Whether you approve or disapprove of the idea of one investing everything in a goal that is ultimately for personal glory, it is hard not to admire the dedication, sacrifice, self-discipline and sheer hard work of such a person.

Oh, that God’s people would make such olympic efforts to love Him with all their might!

“Love the Lord your God with all your heart and with all your soul and with all your mind and with all your strength.”  Mark 12:30

Is Your Birthright Unblessed?

You can have a birthright and not be blessed to receive and enjoy it. As Esau discovered, you can have a right to something by virtue of just being born, but your birthright or inheritance will be unavailable or useless unless (1) you value and reach for it; (2) it is bestowed upon you — actually given — and (3) it is blessed for you and to you by your Father. (From pondering Hebrews 12:16-17…)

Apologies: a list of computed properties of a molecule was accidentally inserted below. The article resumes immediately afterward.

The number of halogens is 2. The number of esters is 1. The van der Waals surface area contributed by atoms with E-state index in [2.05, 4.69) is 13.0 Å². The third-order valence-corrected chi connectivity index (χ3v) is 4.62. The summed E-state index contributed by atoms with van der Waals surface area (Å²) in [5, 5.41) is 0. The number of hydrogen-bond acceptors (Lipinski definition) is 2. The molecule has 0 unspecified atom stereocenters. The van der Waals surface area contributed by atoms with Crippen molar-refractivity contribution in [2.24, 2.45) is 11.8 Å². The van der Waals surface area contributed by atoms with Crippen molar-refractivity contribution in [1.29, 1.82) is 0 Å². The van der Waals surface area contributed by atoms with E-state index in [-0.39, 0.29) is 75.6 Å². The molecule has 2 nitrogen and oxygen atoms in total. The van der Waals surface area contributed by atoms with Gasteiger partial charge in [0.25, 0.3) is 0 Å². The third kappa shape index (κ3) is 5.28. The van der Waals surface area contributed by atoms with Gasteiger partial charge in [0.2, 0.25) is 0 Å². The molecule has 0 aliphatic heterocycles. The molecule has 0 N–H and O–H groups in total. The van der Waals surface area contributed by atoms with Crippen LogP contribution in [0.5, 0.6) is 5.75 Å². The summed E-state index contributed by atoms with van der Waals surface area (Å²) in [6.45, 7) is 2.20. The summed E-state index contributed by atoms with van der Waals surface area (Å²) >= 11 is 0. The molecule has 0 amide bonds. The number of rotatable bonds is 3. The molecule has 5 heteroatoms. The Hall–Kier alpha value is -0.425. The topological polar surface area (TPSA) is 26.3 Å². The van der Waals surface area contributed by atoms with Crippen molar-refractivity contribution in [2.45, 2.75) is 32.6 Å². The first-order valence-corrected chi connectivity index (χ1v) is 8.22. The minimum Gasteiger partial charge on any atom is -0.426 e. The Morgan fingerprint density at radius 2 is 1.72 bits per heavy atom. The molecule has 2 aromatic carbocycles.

Our Salvation Is A Covenant

Our Passover/Easter season was extra special this year. We enjoyed an elegant, meaningful and joyful Seder meal with several dozen brothers and sisters in Christ on Good Friday, then joined other worshipping friends for a sunrise service and breakfast early Easter morning, and finished at a local church with a celebration of Christ’s resurrection filled with jubilant music, children dancing and baptism of new believers. Thinking back upon it all I realized how covenant-centric it all is…. in a small way we moved from one covenant snapshot to another.